In the startup journey one of the hardest and by far the most critical things is to get sales for the company. Sales is what finally drives the engine and brings the income that is required to prove that the business being pursued, is worth being pursued.
When a startup embarks on sales, it is important to be focused on how they go about the process. They need to be able to describe their dream customers who would not have any hesitation in purchasing the product or service that they are looking to sell. Once this ideal customer is defined, it is very important to go ‘Narrow’ and ‘Deep’. Addressing a specific customer is easier than addressing a mass market with a wide variety of customers who have a variety of needs to be addressed.
The temptation at the beginning is to start selling the product or service to the entire market. There is no surer way of failing. I wrote a post about this earlier here.
A startup thrives on building relationships. Early customers of the company not only patronise the startup but also provide a great deal of feedback to improve the product to better meet customer requirements. These individuals also play the part of marketers on behalf of the startups. It is hence extremely important to cultivate a great relationship with these customers.
When you feel personally invested in something, you want to see it succeed. You want your customer to be in this position. This is precisely the reason you need a very specific customer with whom you can have one shared interest – your business.
Going narrow allows the startup to focus on the individuals who best suite the dream customer profile and makes sure that the conversion can be quickly achieved. Going deep allows for a lot of feedback to filter through as well as enables strong relationships which the business can depend on. Such customers would not abandon the startup to move to another (let us say a competitor) very easily.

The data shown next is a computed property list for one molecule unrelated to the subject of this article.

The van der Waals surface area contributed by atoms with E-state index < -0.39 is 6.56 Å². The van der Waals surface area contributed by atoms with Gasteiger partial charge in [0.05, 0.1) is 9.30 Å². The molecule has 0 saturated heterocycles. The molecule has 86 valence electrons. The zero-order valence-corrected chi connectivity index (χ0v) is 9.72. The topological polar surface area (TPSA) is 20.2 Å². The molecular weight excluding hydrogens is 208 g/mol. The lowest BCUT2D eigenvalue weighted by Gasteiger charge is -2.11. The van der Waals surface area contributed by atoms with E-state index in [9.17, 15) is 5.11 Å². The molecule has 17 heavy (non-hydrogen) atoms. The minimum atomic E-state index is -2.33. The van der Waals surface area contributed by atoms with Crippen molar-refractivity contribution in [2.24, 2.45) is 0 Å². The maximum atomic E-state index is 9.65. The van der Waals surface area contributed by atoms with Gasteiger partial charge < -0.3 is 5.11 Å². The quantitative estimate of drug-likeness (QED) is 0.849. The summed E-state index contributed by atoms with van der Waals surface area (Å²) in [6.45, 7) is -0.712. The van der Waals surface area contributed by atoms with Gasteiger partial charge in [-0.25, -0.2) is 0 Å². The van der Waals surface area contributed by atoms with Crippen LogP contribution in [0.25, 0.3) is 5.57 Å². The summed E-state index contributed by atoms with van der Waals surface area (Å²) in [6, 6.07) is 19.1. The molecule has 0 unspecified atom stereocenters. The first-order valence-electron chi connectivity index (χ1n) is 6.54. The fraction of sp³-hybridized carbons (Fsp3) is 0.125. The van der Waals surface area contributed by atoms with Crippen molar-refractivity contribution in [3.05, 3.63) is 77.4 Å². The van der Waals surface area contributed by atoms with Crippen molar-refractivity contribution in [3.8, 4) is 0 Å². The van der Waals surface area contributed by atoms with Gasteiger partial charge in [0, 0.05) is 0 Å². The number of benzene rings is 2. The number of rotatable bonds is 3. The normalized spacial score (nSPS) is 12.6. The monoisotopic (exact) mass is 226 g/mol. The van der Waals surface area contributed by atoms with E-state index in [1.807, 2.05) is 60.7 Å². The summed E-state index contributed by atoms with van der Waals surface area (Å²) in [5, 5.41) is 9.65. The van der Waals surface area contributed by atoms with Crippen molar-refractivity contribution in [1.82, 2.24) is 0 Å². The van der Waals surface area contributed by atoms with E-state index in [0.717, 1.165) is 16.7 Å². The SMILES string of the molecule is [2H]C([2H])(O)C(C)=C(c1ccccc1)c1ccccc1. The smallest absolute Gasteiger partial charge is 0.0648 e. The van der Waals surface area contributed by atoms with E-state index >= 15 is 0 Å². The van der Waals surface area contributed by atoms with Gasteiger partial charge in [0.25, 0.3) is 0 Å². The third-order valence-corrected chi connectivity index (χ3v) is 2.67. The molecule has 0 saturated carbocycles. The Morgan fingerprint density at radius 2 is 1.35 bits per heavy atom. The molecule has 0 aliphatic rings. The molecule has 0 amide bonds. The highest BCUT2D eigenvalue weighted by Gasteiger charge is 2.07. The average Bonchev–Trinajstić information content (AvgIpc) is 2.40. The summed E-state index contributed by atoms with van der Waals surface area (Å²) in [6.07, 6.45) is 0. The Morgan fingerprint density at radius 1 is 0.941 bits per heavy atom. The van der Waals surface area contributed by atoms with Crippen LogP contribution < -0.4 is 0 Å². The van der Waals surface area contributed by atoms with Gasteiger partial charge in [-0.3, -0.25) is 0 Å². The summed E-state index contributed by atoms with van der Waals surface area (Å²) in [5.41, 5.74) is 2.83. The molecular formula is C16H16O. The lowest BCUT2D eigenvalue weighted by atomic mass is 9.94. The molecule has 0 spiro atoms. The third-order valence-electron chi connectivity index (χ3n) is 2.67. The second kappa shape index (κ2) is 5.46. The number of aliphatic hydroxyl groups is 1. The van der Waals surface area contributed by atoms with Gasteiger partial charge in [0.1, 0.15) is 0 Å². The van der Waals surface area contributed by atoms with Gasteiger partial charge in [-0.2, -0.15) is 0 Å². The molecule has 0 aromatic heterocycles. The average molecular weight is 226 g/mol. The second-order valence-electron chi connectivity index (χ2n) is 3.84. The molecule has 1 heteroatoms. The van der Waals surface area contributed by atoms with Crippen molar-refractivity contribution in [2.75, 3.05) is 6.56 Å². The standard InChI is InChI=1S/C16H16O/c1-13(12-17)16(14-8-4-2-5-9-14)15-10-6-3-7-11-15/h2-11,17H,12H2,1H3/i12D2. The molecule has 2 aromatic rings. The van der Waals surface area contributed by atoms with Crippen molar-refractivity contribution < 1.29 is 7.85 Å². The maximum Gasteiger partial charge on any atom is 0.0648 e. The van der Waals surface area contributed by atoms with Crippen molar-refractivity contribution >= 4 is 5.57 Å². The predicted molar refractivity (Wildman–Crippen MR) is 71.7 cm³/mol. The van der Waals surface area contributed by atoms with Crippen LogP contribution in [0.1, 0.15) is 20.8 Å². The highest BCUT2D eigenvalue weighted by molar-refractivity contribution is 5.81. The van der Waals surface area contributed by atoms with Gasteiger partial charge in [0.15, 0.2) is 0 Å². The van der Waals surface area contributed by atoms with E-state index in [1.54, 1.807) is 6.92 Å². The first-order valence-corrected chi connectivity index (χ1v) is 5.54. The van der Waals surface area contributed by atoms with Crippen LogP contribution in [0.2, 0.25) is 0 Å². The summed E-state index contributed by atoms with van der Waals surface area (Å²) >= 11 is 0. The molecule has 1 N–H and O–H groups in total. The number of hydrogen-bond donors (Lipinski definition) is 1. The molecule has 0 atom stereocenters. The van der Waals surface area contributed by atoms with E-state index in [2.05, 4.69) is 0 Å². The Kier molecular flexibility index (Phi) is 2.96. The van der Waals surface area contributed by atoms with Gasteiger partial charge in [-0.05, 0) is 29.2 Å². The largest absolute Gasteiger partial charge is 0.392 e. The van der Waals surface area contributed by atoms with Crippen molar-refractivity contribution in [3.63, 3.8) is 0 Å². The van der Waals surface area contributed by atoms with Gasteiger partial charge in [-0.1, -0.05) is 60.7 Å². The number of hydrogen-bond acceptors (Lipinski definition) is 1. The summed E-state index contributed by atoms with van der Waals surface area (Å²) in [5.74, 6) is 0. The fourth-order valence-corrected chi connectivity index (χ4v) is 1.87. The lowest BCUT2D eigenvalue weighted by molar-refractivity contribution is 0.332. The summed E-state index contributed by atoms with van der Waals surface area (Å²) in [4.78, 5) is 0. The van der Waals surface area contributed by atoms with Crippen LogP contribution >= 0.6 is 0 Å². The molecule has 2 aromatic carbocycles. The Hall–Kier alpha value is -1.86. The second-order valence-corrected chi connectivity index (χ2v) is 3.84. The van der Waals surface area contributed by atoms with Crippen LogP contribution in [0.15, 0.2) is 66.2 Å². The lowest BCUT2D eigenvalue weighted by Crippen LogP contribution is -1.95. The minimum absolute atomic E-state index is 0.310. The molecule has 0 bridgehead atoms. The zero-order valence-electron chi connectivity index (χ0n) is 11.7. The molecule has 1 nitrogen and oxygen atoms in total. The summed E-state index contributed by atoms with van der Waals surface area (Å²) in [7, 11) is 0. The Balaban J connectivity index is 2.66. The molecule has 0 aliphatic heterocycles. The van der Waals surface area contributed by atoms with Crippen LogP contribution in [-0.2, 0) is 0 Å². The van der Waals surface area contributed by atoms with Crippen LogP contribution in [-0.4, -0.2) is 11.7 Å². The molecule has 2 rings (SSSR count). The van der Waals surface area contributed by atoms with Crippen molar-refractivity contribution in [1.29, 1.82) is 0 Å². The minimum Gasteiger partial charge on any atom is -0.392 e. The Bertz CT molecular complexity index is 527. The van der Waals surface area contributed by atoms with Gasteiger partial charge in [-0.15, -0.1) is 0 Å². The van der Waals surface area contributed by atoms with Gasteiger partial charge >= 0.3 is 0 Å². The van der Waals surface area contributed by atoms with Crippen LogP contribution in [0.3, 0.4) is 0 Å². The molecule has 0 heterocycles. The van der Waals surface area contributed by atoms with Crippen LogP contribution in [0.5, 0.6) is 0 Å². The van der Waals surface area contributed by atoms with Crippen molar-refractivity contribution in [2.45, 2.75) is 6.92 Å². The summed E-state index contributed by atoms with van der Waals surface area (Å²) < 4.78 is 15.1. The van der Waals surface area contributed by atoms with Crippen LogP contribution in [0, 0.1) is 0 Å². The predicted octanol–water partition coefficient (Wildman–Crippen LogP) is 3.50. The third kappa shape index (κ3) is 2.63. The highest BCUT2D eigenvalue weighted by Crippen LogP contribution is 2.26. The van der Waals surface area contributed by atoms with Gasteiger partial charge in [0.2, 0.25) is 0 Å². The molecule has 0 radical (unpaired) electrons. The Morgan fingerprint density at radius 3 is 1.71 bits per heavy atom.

All of this put together makes it possible to truly delight your customers.
Marketing is broad and shallow, it tries to address the mass. As a consequence it does not enable relationship building, which is very critical for a startup. Also, the cost of marketing tends to be much higher and the returns on the same much lower than selling directly to a specific customer.
Sales is about relationships and even if you are a larger entity, the relationships need to be nurtured and grown. A larger entity needs to look at sales like a long distance relationship. You might not be able to meet or spend as much time, as regularly. Nevertheless, you can always keep the channels of communication open and communicate regularly.
When engaging in sales, it is also very important to look at the product or service from the perspective of the customer who is being sold to. Most often one of the biggest mistake that most entrepreneurs make is to try and enforce their perspective on the customer rather than, get around to seeing the customer’s perspective.
If you look at the image above; at first sight, it seems like the image is one, of an old man. But a closer look makes it clear that there are two different people, one old man and a woman. Similarly what your customer sees or what you see might not be the same. Hence it is important to look at the frame of reference of the other person in order to convince them. This is easy, again, if a narrow and deep approach is taken.
Fundamentally, sales is a reflection of how well you understand the customer you are targeting. By going after a narrow subset of customers, startups can ensure that they know their customers well. When you know your customer well, your ability to see their perspective deepens and you are well positioned to close the sale.